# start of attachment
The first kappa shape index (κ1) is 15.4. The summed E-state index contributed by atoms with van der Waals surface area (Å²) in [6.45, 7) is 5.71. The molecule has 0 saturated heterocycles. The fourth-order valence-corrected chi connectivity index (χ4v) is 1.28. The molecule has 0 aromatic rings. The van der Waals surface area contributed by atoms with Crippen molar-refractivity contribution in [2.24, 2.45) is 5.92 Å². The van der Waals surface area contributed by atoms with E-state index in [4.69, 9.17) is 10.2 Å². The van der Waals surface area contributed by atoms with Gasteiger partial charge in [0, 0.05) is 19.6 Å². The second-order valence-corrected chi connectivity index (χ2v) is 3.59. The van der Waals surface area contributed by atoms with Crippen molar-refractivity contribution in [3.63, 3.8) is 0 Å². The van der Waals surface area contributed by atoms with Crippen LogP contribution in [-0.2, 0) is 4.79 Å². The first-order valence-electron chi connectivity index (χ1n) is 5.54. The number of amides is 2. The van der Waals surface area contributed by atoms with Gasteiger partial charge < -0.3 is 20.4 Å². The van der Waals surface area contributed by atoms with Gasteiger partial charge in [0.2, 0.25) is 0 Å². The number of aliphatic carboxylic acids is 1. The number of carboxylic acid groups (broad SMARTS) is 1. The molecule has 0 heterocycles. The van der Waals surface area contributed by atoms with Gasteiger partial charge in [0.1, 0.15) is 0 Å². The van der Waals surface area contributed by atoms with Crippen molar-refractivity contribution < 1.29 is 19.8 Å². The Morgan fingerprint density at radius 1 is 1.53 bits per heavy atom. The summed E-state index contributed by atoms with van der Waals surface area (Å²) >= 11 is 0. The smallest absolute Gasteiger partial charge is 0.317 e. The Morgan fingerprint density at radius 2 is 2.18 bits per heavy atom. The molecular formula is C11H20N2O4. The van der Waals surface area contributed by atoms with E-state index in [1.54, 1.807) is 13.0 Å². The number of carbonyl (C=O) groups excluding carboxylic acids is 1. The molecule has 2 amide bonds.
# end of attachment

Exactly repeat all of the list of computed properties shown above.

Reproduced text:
The first kappa shape index (κ1) is 15.4. The summed E-state index contributed by atoms with van der Waals surface area (Å²) in [6.45, 7) is 5.71. The molecule has 0 saturated heterocycles. The fourth-order valence-corrected chi connectivity index (χ4v) is 1.28. The molecule has 0 aromatic rings. The van der Waals surface area contributed by atoms with Crippen molar-refractivity contribution in [2.24, 2.45) is 5.92 Å². The van der Waals surface area contributed by atoms with E-state index in [4.69, 9.17) is 10.2 Å². The van der Waals surface area contributed by atoms with Gasteiger partial charge in [0, 0.05) is 19.6 Å². The second-order valence-corrected chi connectivity index (χ2v) is 3.59. The van der Waals surface area contributed by atoms with Crippen molar-refractivity contribution in [3.63, 3.8) is 0 Å². The van der Waals surface area contributed by atoms with Crippen LogP contribution in [-0.2, 0) is 4.79 Å². The first-order valence-electron chi connectivity index (χ1n) is 5.54. The number of amides is 2. The van der Waals surface area contributed by atoms with Gasteiger partial charge < -0.3 is 20.4 Å². The van der Waals surface area contributed by atoms with Gasteiger partial charge in [0.2, 0.25) is 0 Å². The number of aliphatic carboxylic acids is 1. The number of carboxylic acid groups (broad SMARTS) is 1. The molecule has 0 heterocycles. The van der Waals surface area contributed by atoms with Gasteiger partial charge in [0.1, 0.15) is 0 Å². The van der Waals surface area contributed by atoms with Crippen molar-refractivity contribution < 1.29 is 19.8 Å². The Morgan fingerprint density at radius 1 is 1.53 bits per heavy atom. The summed E-state index contributed by atoms with van der Waals surface area (Å²) >= 11 is 0. The smallest absolute Gasteiger partial charge is 0.317 e. The Morgan fingerprint density at radius 2 is 2.18 bits per heavy atom. The molecular formula is C11H20N2O4. The van der Waals surface area contributed by atoms with E-state index in [1.54, 1.807) is 13.0 Å². The number of carbonyl (C=O) groups excluding carboxylic acids is 1. The molecule has 2 amide bonds.